Month: June 2009

My email to Sen. Feinstein on healthcare public option

My email to Senator Feinstein, asking her to support a public option for healthcare. (Links added for this post.)

Senator Feinstein,

I was dismayed to hear your name being lumped together with Republicans and a handful of Democrats who are trying to scuttle any health care bill that includes a viable public option. As you are no doubt aware, the recent high price tags cited by the CBO do not take into account any price savings that a public option would generate by negotiating lower drug prices, doctor fees, and hospital costs, and forcing private insurers to be more competitive. As former Secretary of Labor Robert Reich recently put it, “projecting the future costs of universal health care without including the public option is like predicting the number of people who will get sunburns this summer if nobody is allowed to buy sun lotion.” I also believe, as do many experts, that a strong public option, unhampered by restrictions inserted at the behest of the insurance industry, is the surest way to bring down the spiraling costs that are eating up the budget of every family, every business and every state in The Union.

I understand how comments can be misinterpreted, and how often nuanced positions can be blown into a for-or-against bullet point, and so I hope you can set the record straight on your position by answering a simple question: Do you support immediate implementation of a public health-care option, undiluted by being broken into co-operatives and unfettered by restrictions as to its ability to negotiate for lower prices from drug companies and health-care providers? If not, what are your reasons for withholding your support?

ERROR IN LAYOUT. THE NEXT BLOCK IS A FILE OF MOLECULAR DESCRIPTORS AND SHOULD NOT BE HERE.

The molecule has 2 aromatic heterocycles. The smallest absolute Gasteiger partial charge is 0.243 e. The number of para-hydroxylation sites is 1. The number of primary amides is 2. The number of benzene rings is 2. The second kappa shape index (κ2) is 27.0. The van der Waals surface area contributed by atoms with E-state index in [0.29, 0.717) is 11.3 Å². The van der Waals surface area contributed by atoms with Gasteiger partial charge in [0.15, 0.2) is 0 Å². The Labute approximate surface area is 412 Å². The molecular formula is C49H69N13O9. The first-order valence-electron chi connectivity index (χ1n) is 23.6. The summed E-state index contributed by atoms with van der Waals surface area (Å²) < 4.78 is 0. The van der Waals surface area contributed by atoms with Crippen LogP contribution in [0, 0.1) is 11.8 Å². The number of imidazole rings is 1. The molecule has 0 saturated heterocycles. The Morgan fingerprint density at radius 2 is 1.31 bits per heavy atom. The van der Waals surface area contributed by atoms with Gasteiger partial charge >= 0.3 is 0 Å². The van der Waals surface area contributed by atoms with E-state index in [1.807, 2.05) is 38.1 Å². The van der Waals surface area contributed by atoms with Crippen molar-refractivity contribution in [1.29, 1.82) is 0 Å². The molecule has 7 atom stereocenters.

Thank you, and I look forward to your response.

Sincerely,
Dr. Bradley Rhodes
Alameda, CA 94501

Update: TPM just received a clarification from Feinstein’s office on her position.

Adding irony to injury for Kodachrome

Reporting on Kodak’s retiring of their famed Kodachrome film, NPR’s All Things Considered, Melissa Block interviewed photographer Steve McCurry (emphasis mine):

I’m looking at one of your most iconic images, this is the photo of a young Afghan girl… she’s wearing a brick-red head scarf and there’s a green background and her eyes are just popping off the screen

I think that just about says it all. You can also view an online gallery of what some of the great photos taken with Kodachrome look like after they’ve been scanned, digitized, and re-rendered on whatever computer monitor you happen to have. Such vivid colors!